I've had so many people, including American relatives ask me "what IS the British National Health Service like?" Even though I have a degree in politics, let me tell you that as much as possible....this blog is NOT political. I will share my experience but I will not be using this site to push you into politcal stances.
With that political disclaimer out of the way, let me say there is no truely "British" National Health. The service you get is different from town to town, never mind the differences between England, Scotland, Wales and Northern Ireland. There are some structual similarities, but so far the questions have been more about the experience from the user end; in other words "what's it LIKE!"
So, let me tell you how I found the service at the nhs yesterday. Our nearest town is Farnham in Surrey. (This is when English friends go "Oh.....Surrey," because Surrey gets everything, and by that I mean the best of everything.) It's not that all of us are rich, but we talk alot. And we live near London (so many of us are commuters) so you can't fob us off with old ways of doing things. I say "we" because as a long term expat, I have one of those little nhs cards, along with the privilege of paying taxes.
Back to yesterday. I had received a letter saying that though the latest research states that a woman should only have a mammogramme once every three years, my doctor had recommended everyone in her practice to "have another one" as long as it had been over a year since our last one. Following me? I called Rebecca...I mean, Dr Reynolds and checked that there wasn't anything wrong with me. (A little paranoia that maybe this was her polite way of getting me for a recheck when something might be wrong.) She said she just wanted a latest report....a screening of all her female patients, and truely, everyone was "invited." I could turn it down.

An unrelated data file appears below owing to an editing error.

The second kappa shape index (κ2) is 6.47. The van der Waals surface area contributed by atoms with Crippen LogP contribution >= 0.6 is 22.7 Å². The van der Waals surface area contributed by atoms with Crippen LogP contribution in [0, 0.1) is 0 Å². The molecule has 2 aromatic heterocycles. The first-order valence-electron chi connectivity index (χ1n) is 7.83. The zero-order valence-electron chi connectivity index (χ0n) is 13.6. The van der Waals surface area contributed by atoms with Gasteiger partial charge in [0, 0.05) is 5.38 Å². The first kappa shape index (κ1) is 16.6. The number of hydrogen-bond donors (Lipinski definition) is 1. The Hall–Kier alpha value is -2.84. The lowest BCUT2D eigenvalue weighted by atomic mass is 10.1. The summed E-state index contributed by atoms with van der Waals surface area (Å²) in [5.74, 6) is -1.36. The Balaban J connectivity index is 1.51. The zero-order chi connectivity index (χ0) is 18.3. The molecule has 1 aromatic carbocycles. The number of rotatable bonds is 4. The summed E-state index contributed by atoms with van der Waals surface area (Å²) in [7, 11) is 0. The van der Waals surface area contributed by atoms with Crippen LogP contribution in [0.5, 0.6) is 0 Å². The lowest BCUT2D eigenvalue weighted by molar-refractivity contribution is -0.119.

I thought of the millions of women, including women in the USA where having a mammogramme would be an answer to prayer, so I duely went along. The Farnham hospital is mostly a new facility, with new wings having being built by selling off some land they owned. The breast screening clinic wasn't in the new bit. In fact, the clinic was in a mobile unit that seems to be visiting our hospital parking lot for a few weeks.
I went in and sat with two other women (no large waiting room with fresh coffeee and tea that you find in the breast screening home base in Guildford -our nearest large town where I had been before) but it was clean, with pleasant colors (very important to me) and a friendly Irish nurse who called my name the moment I walked in. I was just hearing a very good story from one of the waiting women about her granny who had recently died at 91 when I was called in for my check up. Moving right along, let me say these new machines are not painful with their plastic bits like the old metal machines ages ago and somehow it is a comfort that the nurse doesn't go racing out of the room while you hear a radiation buzz!
Two minutes later, I was thanked for coming (no, " thank you!"), quickly changed in a bright colored cubicle and slipped out the back door to my husband waiting in the car. Drive in mammogrammes!